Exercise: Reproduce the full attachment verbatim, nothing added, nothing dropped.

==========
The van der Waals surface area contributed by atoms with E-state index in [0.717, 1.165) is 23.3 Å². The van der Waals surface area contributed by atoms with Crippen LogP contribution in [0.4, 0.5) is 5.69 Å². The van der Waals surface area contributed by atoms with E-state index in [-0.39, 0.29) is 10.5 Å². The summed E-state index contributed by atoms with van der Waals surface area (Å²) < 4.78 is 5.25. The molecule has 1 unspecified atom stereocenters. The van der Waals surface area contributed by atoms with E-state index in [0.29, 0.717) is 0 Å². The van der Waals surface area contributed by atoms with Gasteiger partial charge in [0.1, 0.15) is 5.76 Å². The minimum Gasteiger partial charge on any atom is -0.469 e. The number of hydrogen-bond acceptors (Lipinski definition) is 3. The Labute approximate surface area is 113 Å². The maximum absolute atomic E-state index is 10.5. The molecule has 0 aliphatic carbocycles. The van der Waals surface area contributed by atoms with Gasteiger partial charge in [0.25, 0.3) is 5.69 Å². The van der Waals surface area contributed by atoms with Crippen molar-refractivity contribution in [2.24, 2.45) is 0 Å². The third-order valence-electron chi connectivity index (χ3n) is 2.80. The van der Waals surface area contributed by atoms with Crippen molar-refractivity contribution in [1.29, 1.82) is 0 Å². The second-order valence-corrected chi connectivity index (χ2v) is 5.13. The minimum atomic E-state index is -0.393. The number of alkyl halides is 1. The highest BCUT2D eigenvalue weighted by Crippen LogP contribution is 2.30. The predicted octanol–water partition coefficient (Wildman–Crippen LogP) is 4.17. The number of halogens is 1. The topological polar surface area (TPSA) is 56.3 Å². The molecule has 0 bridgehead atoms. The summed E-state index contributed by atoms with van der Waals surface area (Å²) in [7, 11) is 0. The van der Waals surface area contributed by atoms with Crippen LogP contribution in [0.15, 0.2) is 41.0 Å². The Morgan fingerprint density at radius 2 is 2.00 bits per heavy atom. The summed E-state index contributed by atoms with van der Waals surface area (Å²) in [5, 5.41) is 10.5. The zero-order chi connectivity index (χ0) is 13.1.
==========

The van der Waals surface area contributed by atoms with E-state index in [0.717, 1.165) is 23.3 Å². The van der Waals surface area contributed by atoms with Crippen LogP contribution in [0.4, 0.5) is 5.69 Å². The van der Waals surface area contributed by atoms with E-state index in [-0.39, 0.29) is 10.5 Å². The summed E-state index contributed by atoms with van der Waals surface area (Å²) < 4.78 is 5.25. The molecule has 1 unspecified atom stereocenters. The van der Waals surface area contributed by atoms with E-state index in [0.29, 0.717) is 0 Å². The van der Waals surface area contributed by atoms with Gasteiger partial charge in [0.1, 0.15) is 5.76 Å². The minimum Gasteiger partial charge on any atom is -0.469 e. The number of hydrogen-bond acceptors (Lipinski definition) is 3. The Labute approximate surface area is 113 Å². The maximum absolute atomic E-state index is 10.5. The molecule has 0 aliphatic carbocycles. The van der Waals surface area contributed by atoms with Gasteiger partial charge in [0.25, 0.3) is 5.69 Å². The van der Waals surface area contributed by atoms with Crippen molar-refractivity contribution in [2.24, 2.45) is 0 Å². The third-order valence-electron chi connectivity index (χ3n) is 2.80. The van der Waals surface area contributed by atoms with Crippen molar-refractivity contribution in [1.29, 1.82) is 0 Å². The second-order valence-corrected chi connectivity index (χ2v) is 5.13. The minimum atomic E-state index is -0.393. The number of alkyl halides is 1. The highest BCUT2D eigenvalue weighted by Crippen LogP contribution is 2.30. The predicted octanol–water partition coefficient (Wildman–Crippen LogP) is 4.17. The number of halogens is 1. The topological polar surface area (TPSA) is 56.3 Å². The molecule has 0 bridgehead atoms. The summed E-state index contributed by atoms with van der Waals surface area (Å²) in [7, 11) is 0. The van der Waals surface area contributed by atoms with Crippen LogP contribution in [0.15, 0.2) is 41.0 Å². The Morgan fingerprint density at radius 2 is 2.00 bits per heavy atom. The summed E-state index contributed by atoms with van der Waals surface area (Å²) in [5, 5.41) is 10.5. The zero-order chi connectivity index (χ0) is 13.1.